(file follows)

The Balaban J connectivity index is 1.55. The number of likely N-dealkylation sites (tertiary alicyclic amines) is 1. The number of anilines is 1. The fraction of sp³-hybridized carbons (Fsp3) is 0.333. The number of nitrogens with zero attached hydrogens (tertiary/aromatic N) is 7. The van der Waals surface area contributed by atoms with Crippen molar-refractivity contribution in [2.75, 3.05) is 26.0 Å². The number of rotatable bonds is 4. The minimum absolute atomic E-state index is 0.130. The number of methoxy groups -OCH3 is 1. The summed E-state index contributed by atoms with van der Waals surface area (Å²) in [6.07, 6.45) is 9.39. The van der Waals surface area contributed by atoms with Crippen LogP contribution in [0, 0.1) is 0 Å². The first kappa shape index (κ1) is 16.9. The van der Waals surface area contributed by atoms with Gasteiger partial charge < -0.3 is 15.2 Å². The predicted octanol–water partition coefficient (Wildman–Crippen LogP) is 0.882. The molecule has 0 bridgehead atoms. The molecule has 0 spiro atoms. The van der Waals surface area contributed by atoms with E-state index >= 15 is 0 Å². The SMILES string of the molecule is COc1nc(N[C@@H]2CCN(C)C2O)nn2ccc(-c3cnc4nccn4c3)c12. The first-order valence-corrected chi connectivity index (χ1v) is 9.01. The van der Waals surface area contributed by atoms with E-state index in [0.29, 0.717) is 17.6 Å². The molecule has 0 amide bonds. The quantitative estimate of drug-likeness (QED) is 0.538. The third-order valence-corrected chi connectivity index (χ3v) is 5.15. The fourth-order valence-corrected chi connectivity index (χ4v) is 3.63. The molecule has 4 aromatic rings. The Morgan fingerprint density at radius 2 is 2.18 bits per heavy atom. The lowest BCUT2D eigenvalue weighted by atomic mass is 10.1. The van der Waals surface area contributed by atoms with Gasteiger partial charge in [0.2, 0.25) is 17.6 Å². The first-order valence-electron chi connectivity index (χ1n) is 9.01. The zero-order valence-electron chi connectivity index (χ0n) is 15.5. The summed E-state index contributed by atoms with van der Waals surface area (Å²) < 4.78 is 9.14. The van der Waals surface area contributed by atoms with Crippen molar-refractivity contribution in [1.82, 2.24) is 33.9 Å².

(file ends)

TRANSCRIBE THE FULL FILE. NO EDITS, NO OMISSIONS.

The Balaban J connectivity index is 1.55. The number of likely N-dealkylation sites (tertiary alicyclic amines) is 1. The number of anilines is 1. The fraction of sp³-hybridized carbons (Fsp3) is 0.333. The number of nitrogens with zero attached hydrogens (tertiary/aromatic N) is 7. The van der Waals surface area contributed by atoms with Crippen molar-refractivity contribution in [2.75, 3.05) is 26.0 Å². The number of rotatable bonds is 4. The minimum absolute atomic E-state index is 0.130. The number of methoxy groups -OCH3 is 1. The summed E-state index contributed by atoms with van der Waals surface area (Å²) in [6.07, 6.45) is 9.39. The van der Waals surface area contributed by atoms with Crippen LogP contribution in [0, 0.1) is 0 Å². The first kappa shape index (κ1) is 16.9. The van der Waals surface area contributed by atoms with Gasteiger partial charge < -0.3 is 15.2 Å². The predicted octanol–water partition coefficient (Wildman–Crippen LogP) is 0.882. The molecule has 0 bridgehead atoms. The molecule has 0 spiro atoms. The van der Waals surface area contributed by atoms with E-state index >= 15 is 0 Å². The SMILES string of the molecule is COc1nc(N[C@@H]2CCN(C)C2O)nn2ccc(-c3cnc4nccn4c3)c12. The first-order valence-corrected chi connectivity index (χ1v) is 9.01. The van der Waals surface area contributed by atoms with E-state index in [0.29, 0.717) is 17.6 Å². The molecule has 0 amide bonds. The quantitative estimate of drug-likeness (QED) is 0.538. The third-order valence-corrected chi connectivity index (χ3v) is 5.15. The fourth-order valence-corrected chi connectivity index (χ4v) is 3.63. The molecule has 4 aromatic rings. The Morgan fingerprint density at radius 2 is 2.18 bits per heavy atom. The lowest BCUT2D eigenvalue weighted by atomic mass is 10.1. The van der Waals surface area contributed by atoms with Gasteiger partial charge in [0.2, 0.25) is 17.6 Å². The first-order valence-electron chi connectivity index (χ1n) is 9.01. The zero-order valence-electron chi connectivity index (χ0n) is 15.5. The summed E-state index contributed by atoms with van der Waals surface area (Å²) < 4.78 is 9.14. The van der Waals surface area contributed by atoms with Crippen molar-refractivity contribution in [1.82, 2.24) is 33.9 Å².